Mycotoxins and toxigenic fungi in sago starch from Papua New Guinea


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Abstract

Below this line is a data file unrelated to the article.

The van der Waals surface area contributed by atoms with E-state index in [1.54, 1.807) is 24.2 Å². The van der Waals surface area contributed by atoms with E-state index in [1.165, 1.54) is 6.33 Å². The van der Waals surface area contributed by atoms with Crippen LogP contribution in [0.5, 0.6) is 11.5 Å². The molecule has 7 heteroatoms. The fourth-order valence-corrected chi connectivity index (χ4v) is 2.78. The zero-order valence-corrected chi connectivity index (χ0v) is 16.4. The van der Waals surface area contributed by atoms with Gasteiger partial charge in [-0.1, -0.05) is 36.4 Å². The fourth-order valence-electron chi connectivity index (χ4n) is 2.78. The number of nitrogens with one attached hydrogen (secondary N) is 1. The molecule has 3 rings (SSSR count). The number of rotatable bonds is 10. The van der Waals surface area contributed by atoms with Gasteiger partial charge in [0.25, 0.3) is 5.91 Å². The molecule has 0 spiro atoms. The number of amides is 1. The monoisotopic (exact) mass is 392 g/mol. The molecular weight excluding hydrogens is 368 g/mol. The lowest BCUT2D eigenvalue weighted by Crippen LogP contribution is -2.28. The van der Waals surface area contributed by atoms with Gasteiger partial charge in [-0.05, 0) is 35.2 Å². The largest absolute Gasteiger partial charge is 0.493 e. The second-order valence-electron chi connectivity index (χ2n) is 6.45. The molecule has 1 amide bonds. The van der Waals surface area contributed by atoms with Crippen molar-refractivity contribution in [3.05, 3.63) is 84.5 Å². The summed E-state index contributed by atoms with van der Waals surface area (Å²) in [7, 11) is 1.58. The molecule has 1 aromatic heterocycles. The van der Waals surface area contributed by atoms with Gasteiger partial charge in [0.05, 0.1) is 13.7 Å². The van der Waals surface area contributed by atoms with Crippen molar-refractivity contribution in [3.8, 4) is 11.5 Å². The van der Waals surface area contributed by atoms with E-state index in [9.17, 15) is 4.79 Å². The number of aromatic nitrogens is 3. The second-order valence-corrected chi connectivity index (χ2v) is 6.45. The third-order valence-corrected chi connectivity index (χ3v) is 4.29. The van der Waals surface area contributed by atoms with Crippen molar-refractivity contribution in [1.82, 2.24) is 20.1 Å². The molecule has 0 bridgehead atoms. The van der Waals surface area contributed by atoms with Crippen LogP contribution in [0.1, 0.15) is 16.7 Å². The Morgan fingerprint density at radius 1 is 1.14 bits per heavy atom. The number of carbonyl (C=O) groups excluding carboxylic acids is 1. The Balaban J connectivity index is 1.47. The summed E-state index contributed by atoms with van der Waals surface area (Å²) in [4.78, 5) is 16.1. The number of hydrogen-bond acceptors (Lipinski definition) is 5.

AimsTo assay sago starch from Papua New Guinea (PNG) for important mycotoxins and to test fungal isolates from sago for mycotoxin production in culture.Methods and ResultsSago starch collected from Western and East Sepik Provinces was assayed for aflatoxins, ochratoxin A, cyclopiazonic acid, sterigmatocystin, citrinin and zearalenone and all 51 samples were negative. Frequently isolated species of Penicillium (13), Aspergillus (five) and Fusarium (one) were cultured on wheat grain, and tested for the production of ochratoxin A, cyclopiazonic acid, sterigmatocystin, citrinin, patulin and penicillic acid. All 12 isolates of P. citrinin and one of two A. flavipes isolates produced citrinin. A single isolate of A. versicolor produced sterigmatocystin. No other mycotoxins were detected in these cultures.ConclusionsNo evidence was found of systemic mycotoxin contamination of sago starch. However, the isolation of several mycotoxigenic fungi shows the potential for citrinin and other mycotoxins to be produced in sago stored under special conditions.Significance and Impact of the studySago starch is the staple carbohydrate in lowland PNG and the absence of mycotoxins in freshly prepared sago starch is a positive finding. However, the frequent isolation of citrinin-producing fungi indicates a potential health risk for sago consumers, and food safety is dependant on promoting good storage practices.

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